At sixteen my daughter drove away from the place I now call home in her little blue Honda--affectionately named "the little blue tennis shoe". Once again there was a familiar sense growing inside of me that felt like that day of darkness in my old garage. Sometimes familiar is a nasty word. This was one of those times. As segmented as our time had become, I knew it was about to become even more so. I stood in the road and waved until I couldn't see the little blue tennis shoe anymore and while I didn't feel as though she was quite as stolen this time, I did feel angry at Time for only moving swiftly when it involved togetherness.

Two short years later she and her mom loaded up the mom-mobile with everything a girl could possibly need to live in a dorm three hundred miles away. Now there was more than an imagined distance between us. Together time would be rationed down to a day or two during the year, plus a few when she came home for Christmas. Rationing and segmenting were not words I had ever dreamed about. No, they were words selected and added by others to this chapter I never asked to be written. I was growing. She was growing. Together, we were growing...apart.

When she graduated a year ago in May, I was delighted to have some time to get to know her all over again and, who knows, maybe even grow close again. She moved back 'home' to live with her mom (and step dad) and brothers. I can't say as I blame her...the rent was free. The problem that posed however, was that once again I would have to 'invade her mom's space' just to be together in a somewhat normal setting. Either that, or she would have to come to my house, which she hadn't done regularly since getting her license to drive. When you're the spare parent you never stop wondering how it happened. The together time was sparse and sporadic. Oh, we had some wonderful, fun times for sure, but to say we gained a lot of ground would simply not be the truth.

Two weeks ago my baby girl drove away sitting next to her fiance on their way to live in Texas. The grieving of which I wrote earlier has reached new heights (perhaps depths is more accurate). I know that my grieving is mostly selfish, but some of it is not. Some of it is for my daughter's broken life. No matter how hard I try I can't help but feel something trying to tear open that wound on my heart. It's the end of the chapter of leaving.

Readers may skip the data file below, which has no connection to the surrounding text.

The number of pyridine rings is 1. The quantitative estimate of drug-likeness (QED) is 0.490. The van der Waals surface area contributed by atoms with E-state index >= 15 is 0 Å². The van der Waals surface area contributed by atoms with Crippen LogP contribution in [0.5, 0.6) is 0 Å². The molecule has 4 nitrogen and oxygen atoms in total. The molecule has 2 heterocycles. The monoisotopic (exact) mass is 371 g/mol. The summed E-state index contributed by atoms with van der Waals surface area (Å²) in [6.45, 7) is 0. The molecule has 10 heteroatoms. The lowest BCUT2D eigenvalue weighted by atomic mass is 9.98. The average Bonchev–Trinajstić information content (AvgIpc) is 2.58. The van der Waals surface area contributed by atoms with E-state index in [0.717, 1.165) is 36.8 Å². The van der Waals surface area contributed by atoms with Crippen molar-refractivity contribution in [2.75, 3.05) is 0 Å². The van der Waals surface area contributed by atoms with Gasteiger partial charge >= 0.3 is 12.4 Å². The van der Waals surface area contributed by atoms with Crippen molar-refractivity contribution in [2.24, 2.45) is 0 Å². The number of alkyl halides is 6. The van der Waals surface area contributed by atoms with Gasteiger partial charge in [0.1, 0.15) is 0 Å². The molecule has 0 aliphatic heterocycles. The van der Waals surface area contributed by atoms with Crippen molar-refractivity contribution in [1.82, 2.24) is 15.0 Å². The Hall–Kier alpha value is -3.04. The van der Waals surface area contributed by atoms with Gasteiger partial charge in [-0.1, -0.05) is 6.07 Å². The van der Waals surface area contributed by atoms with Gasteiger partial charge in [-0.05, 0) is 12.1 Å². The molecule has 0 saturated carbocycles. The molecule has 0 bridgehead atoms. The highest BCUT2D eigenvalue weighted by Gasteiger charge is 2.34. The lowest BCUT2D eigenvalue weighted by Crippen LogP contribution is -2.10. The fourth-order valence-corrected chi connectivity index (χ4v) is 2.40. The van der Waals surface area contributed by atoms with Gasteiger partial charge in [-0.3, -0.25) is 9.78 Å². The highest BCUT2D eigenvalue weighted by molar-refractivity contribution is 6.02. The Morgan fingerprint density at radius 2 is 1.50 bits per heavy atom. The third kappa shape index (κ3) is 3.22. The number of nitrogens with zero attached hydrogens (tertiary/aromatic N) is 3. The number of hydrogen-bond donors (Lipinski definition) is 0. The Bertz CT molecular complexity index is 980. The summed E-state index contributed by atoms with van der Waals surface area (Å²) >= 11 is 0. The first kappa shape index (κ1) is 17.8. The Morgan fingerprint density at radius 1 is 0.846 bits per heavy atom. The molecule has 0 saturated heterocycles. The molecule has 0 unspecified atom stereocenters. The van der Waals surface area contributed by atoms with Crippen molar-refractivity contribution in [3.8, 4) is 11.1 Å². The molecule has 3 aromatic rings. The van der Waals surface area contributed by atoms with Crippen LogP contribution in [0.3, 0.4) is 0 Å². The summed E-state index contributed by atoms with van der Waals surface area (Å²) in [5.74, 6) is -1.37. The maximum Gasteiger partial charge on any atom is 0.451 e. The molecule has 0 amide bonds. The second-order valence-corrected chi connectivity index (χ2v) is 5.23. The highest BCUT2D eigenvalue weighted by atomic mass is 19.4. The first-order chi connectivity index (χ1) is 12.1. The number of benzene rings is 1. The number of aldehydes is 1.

Saturday, August 14, 2010

Hi!...on coffee.

It's Saturday morning again and you know what that means, don't you? It means it's no longer Friday night and it's not yet Saturday afternoon, that's all. And for reasons I can't quite explain (nor do I really even know), I feel like writing in this here little blog of mine. So here goes....

It's a lovely little morning on my patch of earth. I'm on my third cup of coffee--and when I say 'on', I mean in a way that would imply that it is my drug of choice...because it IS!!-- Anyway, I mention that fact because this post may be as random as random can be. And what does that even mean?? It means that for the next few keyboard-clicking minutes I shall try to turn off the edit button in my brain so as to be my ridiculous self.

Did I mention that it's a bright and sunny morning? You may have assumed that, since I did say it was lovely, but one must never assume such things so early in the morning. Well, it's a bright and sunny morning and I've watered all my living, growing plants and I'm thinking about going out to tackle the lawn. (Isn't that a funny saying? "Tackle the lawn"....can you imagine me running and sliding and trying to actually tackle the lawn?) And, since I'm thinking about it, that should be enough, because, you know what they say, "it's the thought that counts". I used to tell my kids that I was thinking about buying them a car for their 16th Birthday, too.

Did you know that duct tape makes for a great hole patch for a pair of shorts? I have found that to be true...except on hot days. The non-sticky side of the tape tends to stick to your leg when it warms up. Just a little FYI, in case you were wondering.

My son and I were talking this week about how it is that a big part of our family's humor is in the creative use of language; twists of phrases, puns, sarcasm, etc. and it got me to thinking as to why that might be so. My earliest recollection of how it happened to me is this: I was reading a cheesy little joke book as a kid--and, if you must know, it wasn't really cheesy or I would have eaten it...if I liked cheese--but, I digress. The joke I remember went something like this--The teacher asked her class how they would punctuate the following sentence: 'There was a ten dollar bill lying on the sidewalk', to which Johnny raised his hand and replied, "I'd make a dash after it!!". For whatever reason that little (and, yes, cheesy) joke shook something loose in my brain about how words, when used just so, can take something mundane and normal and turn it into something funny. Sometimes I'm SO deep :)